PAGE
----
What can be said about Cornelia? Cornelia has most of the attributes that delight me most in roses--nuanced color, a unique fragrance--perhaps narcissus, a charming habit of gowth, shade tolerance, health---and it's thornless! Gregg Lowery, in his incomparable way, describes the color of Cornelia best I think, "opening dusky strawberry suffused with buff from dainty strawberry-colored buds, Cornelia often displays the tug-of-war between lavender and brown seen in such roses as Lavender Pinocchio." Small blooms cluster artfully on a shrub that in warm climates can easily go 10' on a structure. It can be kept much smaller. Like many other Hybrid Musks, the autumn bloom is particularly good and deeply colored. There seems to be disagreement as to how hardy Cornelia is. I would say it will grow well in Zone 6 for sure, but may, quite possibly, survive in colder climates with just a bit of care.

Introduced in 1925.


Stock Levels

Out of stock
Growth Habit: 
Shrub, may be grown as a climber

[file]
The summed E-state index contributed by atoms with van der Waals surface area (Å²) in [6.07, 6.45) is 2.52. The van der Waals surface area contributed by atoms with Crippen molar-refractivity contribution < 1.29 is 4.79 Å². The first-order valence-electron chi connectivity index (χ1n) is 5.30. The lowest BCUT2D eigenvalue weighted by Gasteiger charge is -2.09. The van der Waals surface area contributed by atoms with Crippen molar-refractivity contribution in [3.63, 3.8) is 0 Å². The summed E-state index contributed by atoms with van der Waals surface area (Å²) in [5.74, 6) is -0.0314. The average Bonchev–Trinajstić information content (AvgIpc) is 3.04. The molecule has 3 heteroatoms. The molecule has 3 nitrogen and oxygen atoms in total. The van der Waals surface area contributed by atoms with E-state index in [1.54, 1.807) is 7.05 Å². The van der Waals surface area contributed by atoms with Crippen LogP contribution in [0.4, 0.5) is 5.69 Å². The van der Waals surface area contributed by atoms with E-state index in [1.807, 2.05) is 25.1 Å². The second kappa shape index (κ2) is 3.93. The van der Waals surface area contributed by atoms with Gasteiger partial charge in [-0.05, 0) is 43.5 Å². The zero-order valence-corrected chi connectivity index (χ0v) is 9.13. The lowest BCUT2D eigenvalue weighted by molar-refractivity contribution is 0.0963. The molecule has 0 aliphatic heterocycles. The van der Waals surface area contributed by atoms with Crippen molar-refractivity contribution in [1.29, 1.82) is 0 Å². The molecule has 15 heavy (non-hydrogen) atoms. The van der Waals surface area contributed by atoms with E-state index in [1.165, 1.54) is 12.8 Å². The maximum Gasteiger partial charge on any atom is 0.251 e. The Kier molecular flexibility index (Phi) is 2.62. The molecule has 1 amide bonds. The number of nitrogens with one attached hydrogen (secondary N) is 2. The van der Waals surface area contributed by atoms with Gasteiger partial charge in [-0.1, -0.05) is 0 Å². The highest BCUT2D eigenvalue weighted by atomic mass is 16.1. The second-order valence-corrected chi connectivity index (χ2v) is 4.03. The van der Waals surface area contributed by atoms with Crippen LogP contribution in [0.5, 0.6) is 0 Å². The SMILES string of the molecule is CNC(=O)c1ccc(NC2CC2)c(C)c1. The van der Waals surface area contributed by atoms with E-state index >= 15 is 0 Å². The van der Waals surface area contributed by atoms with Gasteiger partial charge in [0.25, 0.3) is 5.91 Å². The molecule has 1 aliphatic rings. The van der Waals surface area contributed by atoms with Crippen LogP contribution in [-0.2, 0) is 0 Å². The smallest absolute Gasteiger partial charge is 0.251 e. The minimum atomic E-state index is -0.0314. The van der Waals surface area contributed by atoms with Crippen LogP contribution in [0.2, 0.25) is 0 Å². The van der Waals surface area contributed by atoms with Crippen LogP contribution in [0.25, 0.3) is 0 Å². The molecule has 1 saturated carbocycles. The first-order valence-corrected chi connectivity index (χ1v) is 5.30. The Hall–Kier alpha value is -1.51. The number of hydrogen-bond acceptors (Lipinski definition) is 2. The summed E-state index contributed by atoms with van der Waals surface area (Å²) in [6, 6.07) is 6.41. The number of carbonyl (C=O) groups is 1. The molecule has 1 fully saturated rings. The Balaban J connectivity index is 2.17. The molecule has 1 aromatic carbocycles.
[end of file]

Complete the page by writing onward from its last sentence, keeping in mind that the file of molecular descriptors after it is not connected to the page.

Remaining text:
Year Introduced: 
1920 to 1929
Bloom Type: 
Fully Double
Zone 6
Fragrance fff
Rebloom rrrr
Pemberton, Rev. Joseph Hardwick
8-10 Feet
Pink Blend
Hybrid Musk
Bloom Size: 
Bloom Size 2
Special Uses
Disease Resistant: 
Disease Resistant
Thornless or Nearly Thornless: 
Thornless or Nearly Thornless
Grow As Shrub or Climber
Good for Cutting: 
Good for cutting
Good for hips
Shade Tolerant: 
Shade Tolerant
Contact us at:
Phone and fax:(541) 535-1307
Customer information is used exclusively to conduct the business of RVR. We do not sell or share customer information in any way with any outside individuals or entities.
Please click here if you would like to receive notice of availability updates to the website and upcoming classes and events at RVR via the nursery newsletter.